COVID-19 Updates & Recommendations

For the most current information, please visit this page regularly.
WTABC is updating the information below as new updates become available.

The WTABC has been monitoring industry and government recommendations in light of the evolving impact of the COVID-19 virus on tourism. Tourism is an important aspect of the global economy and presenting a measured, informed and consistent approach will benefit both travellers and the travel industry.

For the most up to date health information regarding British Columbia, Travel Operators, Wilderness Tourism Staff and Travelers should visit the Public Health Agency of Canada (PHAC) site and the British Columbia’s Centre for Disease Control. Relying on the media for accurate reporting is not recommended.

BC's Restart Plan - What it means for your business

We are now in PHASE 3 of the BC Restart Plan. People can take part in smart, safe and respectful travel within B.C. Remember, international travellers returning to B.C. are required by law to self-isolate for 14 days and complete a self-isolation plan.

What does this mean for your business?

  • All businesses that want to open need to have a set of COVID-19 best practices completed and posted on your website and in your place of business. WTA Members can login to our Members Only Page for the guidelines related to their sector.
  • WorkSafe BC also has templates to follow in developing the all-important Safety guidelines for employees and customers.

If you are operating this year, be sure to get your COVID-19 protocols and best practices plan in place. Also, understand your insurance coverage limitations related to the pandemic and revise your waivers if necessary.

It is still unclear when PHASE 4 of the BC’s Restart Plan will begin and allow International travellers to enjoy our province for leisure purposes. All changes to Phasing will depend on how well the province is doing at maintaining a low COVID-19 infection rate.

Looking for sector best practices? Contact WTA for more info.

FINANCIAL SUPPORT

The WTABC is keeping abreast of promises made by the Government of Canada and the Province of BC regarding compensation for affected businesses and will assist its members with claims.

FEDERAL GOVERNMENT OF CANADA

Canada’s Federal Government has created a Coronavirus Information Webpage containing the following:

  • Financial and Economic Support for Wages, Loans, Rent Relief, & the Regional Relief and Recovery Fund
  • Current Situation 
  • Your Health
  • Travel
  • Safety and Security
  • Other Information (Q&A, Printable Resources, etc.)

Click on the button below for the most current information on business loans, wage subsidies and tax deferrals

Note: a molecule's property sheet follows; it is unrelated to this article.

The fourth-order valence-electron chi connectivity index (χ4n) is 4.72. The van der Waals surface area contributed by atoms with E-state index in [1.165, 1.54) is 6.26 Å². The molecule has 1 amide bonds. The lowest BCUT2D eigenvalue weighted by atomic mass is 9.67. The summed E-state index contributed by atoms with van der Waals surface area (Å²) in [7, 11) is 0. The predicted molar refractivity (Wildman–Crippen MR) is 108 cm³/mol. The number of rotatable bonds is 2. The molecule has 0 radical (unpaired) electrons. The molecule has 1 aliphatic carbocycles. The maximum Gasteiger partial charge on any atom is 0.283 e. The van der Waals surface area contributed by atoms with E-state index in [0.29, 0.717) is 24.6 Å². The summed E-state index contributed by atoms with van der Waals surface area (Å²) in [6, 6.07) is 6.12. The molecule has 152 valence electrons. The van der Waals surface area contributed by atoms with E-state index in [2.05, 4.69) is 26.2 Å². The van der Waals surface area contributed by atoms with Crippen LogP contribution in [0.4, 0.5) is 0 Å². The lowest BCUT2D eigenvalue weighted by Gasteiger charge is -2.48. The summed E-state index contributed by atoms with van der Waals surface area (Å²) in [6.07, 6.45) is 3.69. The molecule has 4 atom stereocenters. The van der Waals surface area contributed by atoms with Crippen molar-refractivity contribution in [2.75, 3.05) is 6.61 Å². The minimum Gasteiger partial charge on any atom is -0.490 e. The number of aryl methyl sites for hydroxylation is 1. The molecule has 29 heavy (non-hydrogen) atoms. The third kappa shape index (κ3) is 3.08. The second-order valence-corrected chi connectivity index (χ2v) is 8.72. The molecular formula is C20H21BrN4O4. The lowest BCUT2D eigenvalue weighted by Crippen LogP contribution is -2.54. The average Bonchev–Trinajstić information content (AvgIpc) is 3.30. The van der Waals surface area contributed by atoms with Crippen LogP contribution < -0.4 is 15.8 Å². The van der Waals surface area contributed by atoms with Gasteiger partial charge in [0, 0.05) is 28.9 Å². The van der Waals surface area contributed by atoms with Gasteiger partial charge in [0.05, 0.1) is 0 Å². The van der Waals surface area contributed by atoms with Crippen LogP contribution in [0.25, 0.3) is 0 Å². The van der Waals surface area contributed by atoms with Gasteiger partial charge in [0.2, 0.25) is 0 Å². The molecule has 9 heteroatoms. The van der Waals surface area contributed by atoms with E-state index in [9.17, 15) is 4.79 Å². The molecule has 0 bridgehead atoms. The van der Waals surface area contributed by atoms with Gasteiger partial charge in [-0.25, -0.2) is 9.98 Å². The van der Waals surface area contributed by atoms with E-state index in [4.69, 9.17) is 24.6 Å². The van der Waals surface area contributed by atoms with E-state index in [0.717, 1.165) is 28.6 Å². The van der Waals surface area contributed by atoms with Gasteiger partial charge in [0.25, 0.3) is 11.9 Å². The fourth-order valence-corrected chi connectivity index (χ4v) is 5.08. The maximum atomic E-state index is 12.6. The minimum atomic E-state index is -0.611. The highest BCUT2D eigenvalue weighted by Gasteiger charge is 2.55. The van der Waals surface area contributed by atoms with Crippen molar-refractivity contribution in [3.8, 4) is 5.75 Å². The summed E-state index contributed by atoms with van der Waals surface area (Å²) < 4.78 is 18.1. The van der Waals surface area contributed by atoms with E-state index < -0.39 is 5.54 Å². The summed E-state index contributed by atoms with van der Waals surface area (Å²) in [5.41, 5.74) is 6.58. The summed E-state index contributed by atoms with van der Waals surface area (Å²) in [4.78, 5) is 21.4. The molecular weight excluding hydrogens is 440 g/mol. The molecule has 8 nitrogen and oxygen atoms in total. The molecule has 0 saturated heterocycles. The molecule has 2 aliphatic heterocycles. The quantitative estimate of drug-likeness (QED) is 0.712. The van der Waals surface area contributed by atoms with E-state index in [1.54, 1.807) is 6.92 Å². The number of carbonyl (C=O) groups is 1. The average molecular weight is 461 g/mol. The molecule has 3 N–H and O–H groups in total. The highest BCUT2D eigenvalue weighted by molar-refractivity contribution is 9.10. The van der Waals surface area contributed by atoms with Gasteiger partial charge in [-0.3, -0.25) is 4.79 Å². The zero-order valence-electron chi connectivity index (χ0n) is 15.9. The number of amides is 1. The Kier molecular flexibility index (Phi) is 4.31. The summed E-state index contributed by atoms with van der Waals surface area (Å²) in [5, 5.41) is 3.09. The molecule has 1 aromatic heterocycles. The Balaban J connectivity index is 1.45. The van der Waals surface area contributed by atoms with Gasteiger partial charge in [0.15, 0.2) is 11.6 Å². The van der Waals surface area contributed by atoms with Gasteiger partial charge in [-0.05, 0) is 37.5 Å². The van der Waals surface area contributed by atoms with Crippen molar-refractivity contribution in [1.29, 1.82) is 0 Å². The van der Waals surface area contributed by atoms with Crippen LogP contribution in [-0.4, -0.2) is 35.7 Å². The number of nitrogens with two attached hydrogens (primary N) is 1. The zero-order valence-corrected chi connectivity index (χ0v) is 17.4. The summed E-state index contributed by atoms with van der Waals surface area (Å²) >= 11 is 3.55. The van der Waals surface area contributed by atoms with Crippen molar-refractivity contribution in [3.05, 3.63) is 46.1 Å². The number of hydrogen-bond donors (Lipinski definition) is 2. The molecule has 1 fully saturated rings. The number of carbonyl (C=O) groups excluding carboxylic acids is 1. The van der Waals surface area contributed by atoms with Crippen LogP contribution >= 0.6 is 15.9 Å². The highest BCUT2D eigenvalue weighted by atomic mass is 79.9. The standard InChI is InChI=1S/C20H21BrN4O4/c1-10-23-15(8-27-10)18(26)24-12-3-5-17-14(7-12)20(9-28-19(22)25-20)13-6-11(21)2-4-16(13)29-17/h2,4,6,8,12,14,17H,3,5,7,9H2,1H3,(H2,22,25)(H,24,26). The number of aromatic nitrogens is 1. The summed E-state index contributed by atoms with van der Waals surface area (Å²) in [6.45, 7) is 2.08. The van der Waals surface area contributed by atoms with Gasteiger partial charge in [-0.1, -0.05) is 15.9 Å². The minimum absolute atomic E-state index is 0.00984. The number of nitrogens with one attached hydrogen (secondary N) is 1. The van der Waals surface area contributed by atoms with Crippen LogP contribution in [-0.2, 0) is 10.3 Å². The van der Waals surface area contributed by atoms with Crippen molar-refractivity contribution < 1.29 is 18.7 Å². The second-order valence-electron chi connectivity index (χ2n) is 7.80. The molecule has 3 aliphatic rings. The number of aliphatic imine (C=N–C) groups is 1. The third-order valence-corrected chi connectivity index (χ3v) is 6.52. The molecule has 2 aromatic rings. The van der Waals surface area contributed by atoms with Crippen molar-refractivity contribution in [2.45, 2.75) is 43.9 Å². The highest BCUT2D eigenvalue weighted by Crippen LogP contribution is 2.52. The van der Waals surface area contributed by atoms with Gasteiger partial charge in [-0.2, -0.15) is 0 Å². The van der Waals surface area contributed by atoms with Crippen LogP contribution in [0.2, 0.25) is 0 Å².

PROVINCE OF BRITISH COLUMBIA

For the most recent updates from the Province of BC, visit the COVID-19 Provincial Support and Information Webpage. In addition, in partnership with Small Business BC, the Province has also created an excellent Fact Sheet outlining the following:

  • Provincial and Federal Economic Support
  • Property tax, Utility Bills, ICBC, WCB, etc.
  • BC Longer-Term Economic Plan
  • Ways to Pivot Your Business Operations
  • Other Supports and Resources
  • Information for Employees

INDUSTRY EFFORTS TO ADDRESS SHORTFALLS IN CURRENT FUNDING

WTABC understands from its members that while the current financial supports are appreciated, several still need further clarification and adjustments to better fit the unique requirements of the Adventure Tourism Sector. In this regard, we are working closely with TIABC to reach out to the government for revisions and enhancements. 

We are also working closely with several tourism associations to advocate for support for the Wilderness Tourism Sector and recognizes that these sector associations that also can help provide additional guidance for our members:

Destination BCsign up for their weekly teleconferences with tourism sectors and operators on issues relevant to the tourism industry in BC. Recordings of previous calls are also available. Also, Destination BC has several helpful guides on their website that you may find useful in communication with your guests

Regional Tourism Associations: many of these associations are also holding weekly or bi-weekly conference calls to discuss local issues and solutions related to Covid-19. Check with your local association to sign up and participate.

Tourism Industry Association of BC: TIABC is producing a regular C-19 Bulletin outlining its efforts to help tourism operators throughout the Province of BC.